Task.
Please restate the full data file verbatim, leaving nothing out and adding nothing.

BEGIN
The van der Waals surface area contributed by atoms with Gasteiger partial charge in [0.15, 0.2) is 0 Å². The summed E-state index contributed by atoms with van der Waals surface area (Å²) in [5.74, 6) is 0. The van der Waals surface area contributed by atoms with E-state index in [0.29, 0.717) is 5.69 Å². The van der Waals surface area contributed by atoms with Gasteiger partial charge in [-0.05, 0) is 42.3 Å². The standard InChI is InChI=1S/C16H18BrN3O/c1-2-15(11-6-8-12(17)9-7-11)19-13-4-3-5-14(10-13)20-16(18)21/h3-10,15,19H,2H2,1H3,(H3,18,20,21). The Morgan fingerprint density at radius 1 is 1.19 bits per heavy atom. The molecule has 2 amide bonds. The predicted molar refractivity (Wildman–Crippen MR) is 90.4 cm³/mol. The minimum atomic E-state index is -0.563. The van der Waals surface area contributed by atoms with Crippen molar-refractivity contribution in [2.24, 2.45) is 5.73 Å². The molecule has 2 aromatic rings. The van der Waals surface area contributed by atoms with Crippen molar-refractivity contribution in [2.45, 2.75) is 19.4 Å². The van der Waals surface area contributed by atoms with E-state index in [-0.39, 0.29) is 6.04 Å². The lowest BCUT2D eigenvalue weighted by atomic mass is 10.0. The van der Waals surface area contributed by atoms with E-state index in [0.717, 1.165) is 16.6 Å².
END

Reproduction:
The van der Waals surface area contributed by atoms with Gasteiger partial charge in [0.15, 0.2) is 0 Å². The summed E-state index contributed by atoms with van der Waals surface area (Å²) in [5.74, 6) is 0. The van der Waals surface area contributed by atoms with E-state index in [0.29, 0.717) is 5.69 Å². The van der Waals surface area contributed by atoms with Gasteiger partial charge in [-0.05, 0) is 42.3 Å². The standard InChI is InChI=1S/C16H18BrN3O/c1-2-15(11-6-8-12(17)9-7-11)19-13-4-3-5-14(10-13)20-16(18)21/h3-10,15,19H,2H2,1H3,(H3,18,20,21). The Morgan fingerprint density at radius 1 is 1.19 bits per heavy atom. The molecule has 2 amide bonds. The predicted molar refractivity (Wildman–Crippen MR) is 90.4 cm³/mol. The minimum atomic E-state index is -0.563. The van der Waals surface area contributed by atoms with Crippen molar-refractivity contribution in [2.24, 2.45) is 5.73 Å². The molecule has 2 aromatic rings. The van der Waals surface area contributed by atoms with Crippen molar-refractivity contribution in [2.45, 2.75) is 19.4 Å². The van der Waals surface area contributed by atoms with E-state index in [-0.39, 0.29) is 6.04 Å². The lowest BCUT2D eigenvalue weighted by atomic mass is 10.0. The van der Waals surface area contributed by atoms with E-state index in [0.717, 1.165) is 16.6 Å².